Lower college tuition leads substantially more students to enroll in college. The net cost of college education appears to have a substantial impact on the likelihood of college enrollment for low-income students. For example, one recent study has found that students from states with low public-university tuition levels are more likely to attend post-secondary education than students from other states, even after controlling for a wide variety of other factors that could cause this difference.25 The effect is stronger for low-income students than for high-income students, consistent with the hypothesis that borrowing constraints do indeed constrain educational attainment.

Government aid can also play an important role in driving down the cost of college, and thus inducing more students from low-income families to attend. For a variety of reasons, students from low-income families may be particularly averse to taking on the high level of indebtedness associated with borrowing for college. Consistent with this, there is a substantial amount of evidence that for low-income students, the availability of grant aid strongly increases the likelihood of participation in further education.26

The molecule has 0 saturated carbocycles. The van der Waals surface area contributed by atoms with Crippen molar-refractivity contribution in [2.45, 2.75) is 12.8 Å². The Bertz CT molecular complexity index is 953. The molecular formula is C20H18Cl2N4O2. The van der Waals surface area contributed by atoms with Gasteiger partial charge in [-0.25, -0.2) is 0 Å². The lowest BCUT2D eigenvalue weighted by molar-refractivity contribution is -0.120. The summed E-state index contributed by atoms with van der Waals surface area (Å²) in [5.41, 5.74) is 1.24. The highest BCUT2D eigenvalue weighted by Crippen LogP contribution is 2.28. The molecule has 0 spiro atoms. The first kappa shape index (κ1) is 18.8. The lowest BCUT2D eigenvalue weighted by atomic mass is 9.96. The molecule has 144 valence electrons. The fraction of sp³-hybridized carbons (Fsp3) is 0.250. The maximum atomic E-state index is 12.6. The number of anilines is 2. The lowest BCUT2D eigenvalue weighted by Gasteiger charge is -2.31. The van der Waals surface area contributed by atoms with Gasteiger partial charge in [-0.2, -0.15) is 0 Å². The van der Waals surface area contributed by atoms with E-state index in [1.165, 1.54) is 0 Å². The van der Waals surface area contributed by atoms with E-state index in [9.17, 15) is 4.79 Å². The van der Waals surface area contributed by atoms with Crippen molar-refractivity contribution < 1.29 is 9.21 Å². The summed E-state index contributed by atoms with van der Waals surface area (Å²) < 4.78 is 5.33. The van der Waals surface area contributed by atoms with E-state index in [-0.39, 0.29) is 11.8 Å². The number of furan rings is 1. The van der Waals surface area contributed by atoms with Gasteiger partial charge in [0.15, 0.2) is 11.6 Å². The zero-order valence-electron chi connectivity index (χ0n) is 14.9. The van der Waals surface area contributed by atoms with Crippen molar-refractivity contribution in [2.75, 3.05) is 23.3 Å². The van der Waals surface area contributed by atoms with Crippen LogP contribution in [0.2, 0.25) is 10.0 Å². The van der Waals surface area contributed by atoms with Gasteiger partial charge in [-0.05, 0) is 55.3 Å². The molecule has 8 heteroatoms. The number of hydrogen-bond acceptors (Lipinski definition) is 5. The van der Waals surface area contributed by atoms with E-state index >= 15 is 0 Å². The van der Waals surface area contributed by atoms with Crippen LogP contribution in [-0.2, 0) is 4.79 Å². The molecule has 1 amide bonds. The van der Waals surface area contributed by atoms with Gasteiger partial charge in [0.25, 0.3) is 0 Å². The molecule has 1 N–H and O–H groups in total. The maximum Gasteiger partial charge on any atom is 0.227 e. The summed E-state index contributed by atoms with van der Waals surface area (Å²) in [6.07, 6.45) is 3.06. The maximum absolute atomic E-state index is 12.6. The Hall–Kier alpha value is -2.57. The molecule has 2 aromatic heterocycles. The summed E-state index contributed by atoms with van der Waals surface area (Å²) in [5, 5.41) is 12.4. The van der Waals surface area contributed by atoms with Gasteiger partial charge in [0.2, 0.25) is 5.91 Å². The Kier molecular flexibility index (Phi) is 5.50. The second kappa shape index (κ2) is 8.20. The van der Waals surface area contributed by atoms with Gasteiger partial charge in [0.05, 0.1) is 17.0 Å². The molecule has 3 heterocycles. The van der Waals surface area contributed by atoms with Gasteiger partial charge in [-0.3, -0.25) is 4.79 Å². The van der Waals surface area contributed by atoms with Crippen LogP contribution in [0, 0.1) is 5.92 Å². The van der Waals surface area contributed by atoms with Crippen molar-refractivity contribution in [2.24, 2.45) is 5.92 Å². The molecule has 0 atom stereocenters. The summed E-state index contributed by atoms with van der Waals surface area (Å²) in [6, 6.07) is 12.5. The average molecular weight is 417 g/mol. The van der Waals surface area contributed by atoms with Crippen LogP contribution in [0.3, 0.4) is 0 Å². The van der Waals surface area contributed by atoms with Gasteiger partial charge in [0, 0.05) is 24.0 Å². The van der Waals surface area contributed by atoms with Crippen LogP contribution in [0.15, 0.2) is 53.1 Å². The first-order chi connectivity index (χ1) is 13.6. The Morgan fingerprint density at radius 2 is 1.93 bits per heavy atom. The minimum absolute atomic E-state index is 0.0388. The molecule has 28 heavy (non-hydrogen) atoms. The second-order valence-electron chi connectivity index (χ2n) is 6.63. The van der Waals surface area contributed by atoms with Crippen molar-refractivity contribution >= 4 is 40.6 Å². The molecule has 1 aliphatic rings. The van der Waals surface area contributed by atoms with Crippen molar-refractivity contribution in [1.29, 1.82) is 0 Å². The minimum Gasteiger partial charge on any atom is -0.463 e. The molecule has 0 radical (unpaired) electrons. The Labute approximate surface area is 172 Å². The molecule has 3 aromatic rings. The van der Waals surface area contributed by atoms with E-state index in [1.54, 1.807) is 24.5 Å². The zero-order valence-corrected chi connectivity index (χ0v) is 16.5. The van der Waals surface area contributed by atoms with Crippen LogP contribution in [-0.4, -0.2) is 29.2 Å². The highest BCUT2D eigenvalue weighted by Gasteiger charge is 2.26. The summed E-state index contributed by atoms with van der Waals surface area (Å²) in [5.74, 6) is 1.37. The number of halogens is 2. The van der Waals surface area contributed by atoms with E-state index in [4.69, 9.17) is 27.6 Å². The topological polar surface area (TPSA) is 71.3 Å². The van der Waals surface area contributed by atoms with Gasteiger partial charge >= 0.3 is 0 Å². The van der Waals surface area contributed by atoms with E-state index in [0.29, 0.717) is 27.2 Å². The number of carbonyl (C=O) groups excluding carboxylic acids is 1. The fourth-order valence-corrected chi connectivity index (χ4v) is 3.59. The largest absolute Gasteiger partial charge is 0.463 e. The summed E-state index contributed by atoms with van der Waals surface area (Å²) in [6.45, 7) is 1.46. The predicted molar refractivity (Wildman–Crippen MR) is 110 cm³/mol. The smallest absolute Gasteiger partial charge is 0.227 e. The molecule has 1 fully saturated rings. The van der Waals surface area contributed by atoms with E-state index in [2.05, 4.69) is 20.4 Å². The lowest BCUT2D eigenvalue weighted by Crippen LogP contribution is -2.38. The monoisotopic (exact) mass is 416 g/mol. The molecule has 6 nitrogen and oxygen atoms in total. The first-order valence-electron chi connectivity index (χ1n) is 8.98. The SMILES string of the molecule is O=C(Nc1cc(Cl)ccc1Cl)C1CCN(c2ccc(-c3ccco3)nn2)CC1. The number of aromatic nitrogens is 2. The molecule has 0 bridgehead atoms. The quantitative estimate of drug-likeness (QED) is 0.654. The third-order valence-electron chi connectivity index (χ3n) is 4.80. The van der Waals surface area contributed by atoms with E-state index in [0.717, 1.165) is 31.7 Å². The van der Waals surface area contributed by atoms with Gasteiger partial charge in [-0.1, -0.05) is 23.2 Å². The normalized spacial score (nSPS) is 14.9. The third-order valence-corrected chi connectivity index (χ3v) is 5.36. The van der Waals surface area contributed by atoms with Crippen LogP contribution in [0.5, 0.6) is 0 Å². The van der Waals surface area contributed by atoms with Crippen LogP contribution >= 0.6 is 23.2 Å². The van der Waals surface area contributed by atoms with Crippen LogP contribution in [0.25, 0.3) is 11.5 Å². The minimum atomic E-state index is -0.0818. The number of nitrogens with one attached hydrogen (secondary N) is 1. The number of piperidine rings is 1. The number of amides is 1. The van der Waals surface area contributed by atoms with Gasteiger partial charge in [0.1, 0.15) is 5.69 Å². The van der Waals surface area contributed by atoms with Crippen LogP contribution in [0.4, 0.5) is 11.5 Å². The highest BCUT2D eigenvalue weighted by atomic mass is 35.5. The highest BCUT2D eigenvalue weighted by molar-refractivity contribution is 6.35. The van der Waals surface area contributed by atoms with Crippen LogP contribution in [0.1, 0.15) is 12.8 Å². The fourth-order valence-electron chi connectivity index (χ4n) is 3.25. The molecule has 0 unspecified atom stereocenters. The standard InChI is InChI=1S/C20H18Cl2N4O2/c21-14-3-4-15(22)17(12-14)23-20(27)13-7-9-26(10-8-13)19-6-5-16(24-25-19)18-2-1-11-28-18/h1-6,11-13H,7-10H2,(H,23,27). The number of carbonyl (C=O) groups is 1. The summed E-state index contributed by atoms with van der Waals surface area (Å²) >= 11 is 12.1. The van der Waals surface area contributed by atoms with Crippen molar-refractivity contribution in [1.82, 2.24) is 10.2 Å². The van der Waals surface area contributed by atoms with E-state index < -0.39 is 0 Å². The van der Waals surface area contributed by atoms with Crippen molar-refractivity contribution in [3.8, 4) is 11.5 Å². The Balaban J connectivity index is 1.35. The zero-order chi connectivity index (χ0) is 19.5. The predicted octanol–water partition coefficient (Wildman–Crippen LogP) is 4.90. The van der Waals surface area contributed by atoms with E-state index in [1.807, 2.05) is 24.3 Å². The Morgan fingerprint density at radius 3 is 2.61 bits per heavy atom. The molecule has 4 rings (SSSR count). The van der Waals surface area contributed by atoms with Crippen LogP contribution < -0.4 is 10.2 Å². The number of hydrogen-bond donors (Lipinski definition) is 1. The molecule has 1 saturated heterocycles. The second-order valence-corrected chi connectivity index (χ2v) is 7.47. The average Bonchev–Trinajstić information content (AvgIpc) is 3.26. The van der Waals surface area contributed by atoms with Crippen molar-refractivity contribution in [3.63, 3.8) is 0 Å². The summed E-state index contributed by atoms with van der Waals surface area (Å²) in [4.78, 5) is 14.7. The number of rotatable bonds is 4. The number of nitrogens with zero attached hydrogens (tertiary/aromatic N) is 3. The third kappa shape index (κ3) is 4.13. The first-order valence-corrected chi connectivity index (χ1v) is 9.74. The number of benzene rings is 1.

The low levels of educational attainment of low-income students (caused both by borrowing constraints and by other risk factors) are costly in terms of lost future productivity. For poor children, rates of school completion and advancement to post- secondary education are much lower than for other children. For example, children who experience poverty between the ages of 6 and 15 years are two to three times more likely to drop out of high school than are students who never experience poverty. A recent study commissioned by the Children's Defense Fund, which added up the costs of low educational achievement for the 14.6 million poor children in 1992, estimated that each year that these children spend in poverty costs the economy somewhere between $36 billion and $177 billion in reduced future productivity and employment. (Again, these estimates assume that the productivity benefits of a year of education are as large for poor students as they are for the average student.)


A quality education is a key determinant of an individual's future economic well-being and is a critical ingredient for this nation's future economic health and strength. The evidence on this score is overwhelming.

In the words of Benjamin Franklin: "An investment in knowledge pays the best interest."

Given the strong evidence pointing to the positive impact that education has on the lives of American workers and our economy, our nation must renew its commitment to these investments. Abandoning our commitment to education -- especially at a time when the future standard of living for American workers and the strength of the American economy depends on an educated workforce -- is shortsighted and could have long- term damaging consequences to this nation's economic health and strength.